By JEFFREY COLLINS
FORT BRAGG, N.C. - An Army general who carried on a three-year affair with a captain and had two other inappropriate relationships with subordinates was reprimanded and docked $20,000 in pay Thursday, avoiding jail time in one of the military's most closely watched courts-martial.
Sinclair, the former deputy commander of the storied 82nd Airborne Division, was believed to be the highest-ranking U.S. military officer ever court-martialed on sexual assault charges, but earlier this week those charges were dropped when he pleaded guilty to inappropriate relationships with the three women.
Sinclair smiled and hugged his two lawyers in the courtroom. Outside the building, he said "the system worked" and all he wanted to do now was "hug my wife and sons."
As part of the plea deal, Sinclair's sentence could not exceed terms in a sealed agreement between defense lawyers and military attorneys. The agreement, unsealed Thursday, called for Sinclair to serve no more than 18 months in jail, but the judge's punishment was much lighter.
Prosecutors did not immediately comment.
In closing arguments, prosecutors argued Sinclair should be thrown out of the Army and lose his military benefits, while the defense said that would harm his innocent wife and children the most. The two sides also offered contrasting arguments about the seriousness of the misdeeds that felled the general.
"It's not just one mistake. Not just one lapse in judgment. It was repeated," said prosecutor Maj. Rebecca DiMuro. "They are not mistakes. We are not in the court of criminal mistakes. These are crimes."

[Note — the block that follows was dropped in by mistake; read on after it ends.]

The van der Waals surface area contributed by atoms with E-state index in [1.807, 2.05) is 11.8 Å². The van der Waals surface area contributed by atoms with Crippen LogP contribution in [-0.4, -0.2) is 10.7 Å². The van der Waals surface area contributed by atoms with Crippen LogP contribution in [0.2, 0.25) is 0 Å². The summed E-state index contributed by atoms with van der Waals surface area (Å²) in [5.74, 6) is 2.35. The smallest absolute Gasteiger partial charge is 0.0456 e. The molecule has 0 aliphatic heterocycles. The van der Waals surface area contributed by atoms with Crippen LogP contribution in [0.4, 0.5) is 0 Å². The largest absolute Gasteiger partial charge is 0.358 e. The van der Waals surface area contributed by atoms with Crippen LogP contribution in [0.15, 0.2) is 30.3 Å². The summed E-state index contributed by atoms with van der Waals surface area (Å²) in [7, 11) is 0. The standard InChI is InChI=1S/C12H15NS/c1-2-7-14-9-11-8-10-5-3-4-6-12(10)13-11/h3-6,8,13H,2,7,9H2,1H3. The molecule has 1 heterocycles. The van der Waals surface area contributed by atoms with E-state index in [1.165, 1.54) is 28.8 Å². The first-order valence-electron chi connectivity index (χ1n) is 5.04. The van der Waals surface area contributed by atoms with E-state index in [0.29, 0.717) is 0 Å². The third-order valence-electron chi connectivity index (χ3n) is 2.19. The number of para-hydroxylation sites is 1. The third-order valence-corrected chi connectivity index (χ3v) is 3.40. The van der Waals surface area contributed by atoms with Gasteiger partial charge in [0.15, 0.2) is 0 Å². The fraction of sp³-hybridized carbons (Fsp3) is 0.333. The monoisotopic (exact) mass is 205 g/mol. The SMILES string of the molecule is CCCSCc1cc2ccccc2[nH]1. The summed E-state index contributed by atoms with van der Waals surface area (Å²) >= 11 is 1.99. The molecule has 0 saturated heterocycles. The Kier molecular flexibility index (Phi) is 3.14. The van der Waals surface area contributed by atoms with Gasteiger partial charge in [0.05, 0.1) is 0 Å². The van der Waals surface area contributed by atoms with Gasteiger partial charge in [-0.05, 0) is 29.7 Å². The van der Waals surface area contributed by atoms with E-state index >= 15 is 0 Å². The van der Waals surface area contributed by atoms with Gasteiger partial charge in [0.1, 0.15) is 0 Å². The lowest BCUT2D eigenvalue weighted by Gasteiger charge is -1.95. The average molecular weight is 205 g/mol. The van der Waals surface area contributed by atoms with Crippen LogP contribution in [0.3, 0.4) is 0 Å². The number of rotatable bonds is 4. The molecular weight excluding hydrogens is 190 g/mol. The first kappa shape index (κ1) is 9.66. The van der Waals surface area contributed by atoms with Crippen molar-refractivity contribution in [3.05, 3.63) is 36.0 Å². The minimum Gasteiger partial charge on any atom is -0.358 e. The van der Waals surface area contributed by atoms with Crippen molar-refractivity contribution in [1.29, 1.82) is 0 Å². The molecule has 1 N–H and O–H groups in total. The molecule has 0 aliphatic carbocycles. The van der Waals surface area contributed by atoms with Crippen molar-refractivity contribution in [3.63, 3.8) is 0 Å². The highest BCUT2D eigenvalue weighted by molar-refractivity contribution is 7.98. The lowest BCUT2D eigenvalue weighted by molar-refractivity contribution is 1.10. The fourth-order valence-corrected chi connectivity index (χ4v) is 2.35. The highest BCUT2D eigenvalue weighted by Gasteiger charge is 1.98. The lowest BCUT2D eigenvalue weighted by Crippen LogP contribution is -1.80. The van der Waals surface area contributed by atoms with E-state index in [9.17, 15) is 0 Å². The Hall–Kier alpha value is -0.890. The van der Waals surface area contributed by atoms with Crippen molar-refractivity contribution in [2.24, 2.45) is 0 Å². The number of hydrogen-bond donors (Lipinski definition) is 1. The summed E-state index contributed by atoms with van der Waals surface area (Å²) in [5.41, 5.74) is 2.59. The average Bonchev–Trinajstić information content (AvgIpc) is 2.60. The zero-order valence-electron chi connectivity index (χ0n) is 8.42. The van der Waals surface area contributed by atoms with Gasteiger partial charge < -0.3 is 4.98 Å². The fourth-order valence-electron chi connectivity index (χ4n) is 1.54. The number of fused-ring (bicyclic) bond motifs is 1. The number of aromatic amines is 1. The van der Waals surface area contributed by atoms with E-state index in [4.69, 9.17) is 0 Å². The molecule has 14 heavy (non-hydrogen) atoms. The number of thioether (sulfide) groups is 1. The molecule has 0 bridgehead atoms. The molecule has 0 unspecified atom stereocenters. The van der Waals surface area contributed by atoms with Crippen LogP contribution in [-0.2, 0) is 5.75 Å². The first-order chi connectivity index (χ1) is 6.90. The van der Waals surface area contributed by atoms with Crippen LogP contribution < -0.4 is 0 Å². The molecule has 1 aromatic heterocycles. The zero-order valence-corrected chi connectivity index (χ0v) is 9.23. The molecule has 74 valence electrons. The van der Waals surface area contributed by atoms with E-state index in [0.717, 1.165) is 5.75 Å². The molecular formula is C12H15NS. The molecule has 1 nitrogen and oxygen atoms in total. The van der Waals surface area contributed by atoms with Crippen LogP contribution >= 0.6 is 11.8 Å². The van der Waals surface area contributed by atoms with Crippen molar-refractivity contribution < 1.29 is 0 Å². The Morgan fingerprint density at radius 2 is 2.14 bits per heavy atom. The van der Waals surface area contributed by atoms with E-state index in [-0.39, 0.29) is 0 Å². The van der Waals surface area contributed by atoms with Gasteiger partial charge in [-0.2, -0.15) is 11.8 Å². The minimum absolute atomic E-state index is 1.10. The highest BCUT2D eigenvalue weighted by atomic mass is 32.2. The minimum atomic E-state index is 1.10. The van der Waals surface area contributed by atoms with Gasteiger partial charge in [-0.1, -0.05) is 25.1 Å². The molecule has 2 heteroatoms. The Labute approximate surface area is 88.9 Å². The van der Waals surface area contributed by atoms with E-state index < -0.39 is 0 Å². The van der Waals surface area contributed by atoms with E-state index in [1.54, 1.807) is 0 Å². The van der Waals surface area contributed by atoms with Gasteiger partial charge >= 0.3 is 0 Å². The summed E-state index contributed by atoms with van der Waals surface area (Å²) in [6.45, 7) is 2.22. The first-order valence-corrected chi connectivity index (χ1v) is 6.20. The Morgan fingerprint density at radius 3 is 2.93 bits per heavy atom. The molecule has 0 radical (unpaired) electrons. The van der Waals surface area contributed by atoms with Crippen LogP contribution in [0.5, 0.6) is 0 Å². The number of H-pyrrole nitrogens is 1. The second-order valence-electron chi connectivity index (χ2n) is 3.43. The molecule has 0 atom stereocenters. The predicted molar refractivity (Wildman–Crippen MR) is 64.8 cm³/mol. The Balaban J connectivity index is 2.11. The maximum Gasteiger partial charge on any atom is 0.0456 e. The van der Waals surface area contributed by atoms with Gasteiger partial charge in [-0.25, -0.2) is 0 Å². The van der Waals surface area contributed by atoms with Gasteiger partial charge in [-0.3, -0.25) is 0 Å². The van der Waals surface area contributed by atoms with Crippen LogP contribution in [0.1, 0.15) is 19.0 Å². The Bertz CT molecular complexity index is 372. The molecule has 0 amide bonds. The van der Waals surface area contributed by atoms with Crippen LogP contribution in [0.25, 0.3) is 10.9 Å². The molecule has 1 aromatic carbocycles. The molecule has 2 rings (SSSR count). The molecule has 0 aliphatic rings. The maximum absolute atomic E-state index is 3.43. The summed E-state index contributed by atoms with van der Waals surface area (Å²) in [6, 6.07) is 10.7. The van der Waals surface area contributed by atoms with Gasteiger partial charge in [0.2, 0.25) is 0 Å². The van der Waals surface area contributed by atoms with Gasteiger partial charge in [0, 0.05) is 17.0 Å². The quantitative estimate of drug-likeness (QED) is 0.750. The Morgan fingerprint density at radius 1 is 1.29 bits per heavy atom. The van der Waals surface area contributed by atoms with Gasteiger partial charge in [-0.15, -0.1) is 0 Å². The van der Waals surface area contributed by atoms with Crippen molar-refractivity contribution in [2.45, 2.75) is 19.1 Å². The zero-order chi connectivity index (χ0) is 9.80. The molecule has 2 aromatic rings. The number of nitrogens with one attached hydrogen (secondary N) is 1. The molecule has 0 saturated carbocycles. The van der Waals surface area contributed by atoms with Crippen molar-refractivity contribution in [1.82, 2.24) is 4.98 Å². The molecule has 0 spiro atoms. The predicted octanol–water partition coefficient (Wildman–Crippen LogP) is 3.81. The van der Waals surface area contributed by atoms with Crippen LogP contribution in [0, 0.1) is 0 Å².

The defense had called a host of character witnesses this week to laud Sinclair as a selfless leader in hopes of getting a lenient punishment.
After both sides finished, Judge Col. James Pohl adjourned the hearing until Thursday. Sinclair's sentencing comes as the military and Congress grapple with sex crimes in the ranks.
Prosecutors did not ask the judge to send Sinclair to jail, even though the maximum penalty he faced on the charges to which he pleaded guilty is more than 20 years.
The judge could have dismissed Sinclair from the Army, which would have likely wiped out his Veterans Administration health care and military retirement benefits.
The general also pleaded guilty to adultery - a crime in the military - as well as using his government-issued credit card to pay for trips to see his mistress and other conduct unbecoming an officer.
Sinclair had been accused of twice forcing the female captain to perform oral sex during the three-year affair.
The Army's case against Sinclair started to crumble as questions arose about his primary accuser's credibility and whether military officials improperly rejected a previous plea deal because of political concerns.
A military lawyer representing Sinclair argued that his wife, Rebecca, had made a significant investment in the Army herself by holding leadership positions in organizations that helped soldiers' families. Maj. Sean Foster said Rebecca Sinclair and the couple's two sons would be hurt the most if the general lost benefits.
"These three are the only truly innocent people in this case," he said.
Sinclair broke down in tears multiple times during Wednesday's hearing.
When a letter from his wife was read aloud, Sinclair buried his head in his hands, appeared to cry and dabbed his eyes with two tissues.
In the letter, Rebecca Sinclair says she hasn't fully forgiven her husband but doesn't want the Army to punish him and his family further with a significant reduction to his pension and other benefits.
"Believe me when I tell you that the public humiliation and vilification he has endured are nothing compared to the private suffering and guilt that he lives with every day," writes Rebecca Sinclair, who hasn't attended her husband's hearings.
Jeffrey Sinclair broke down at several points as he read a statement to the judge, pausing to collect himself. He apologized to his family and the women with whom he admitted inappropriate relationships.
"I've been frustrated and angry, but I don't have to look any further than the mirror for someone to blame," he said, noting the hearing came exactly two years after the captain came forward with allegations on March 19, 2012.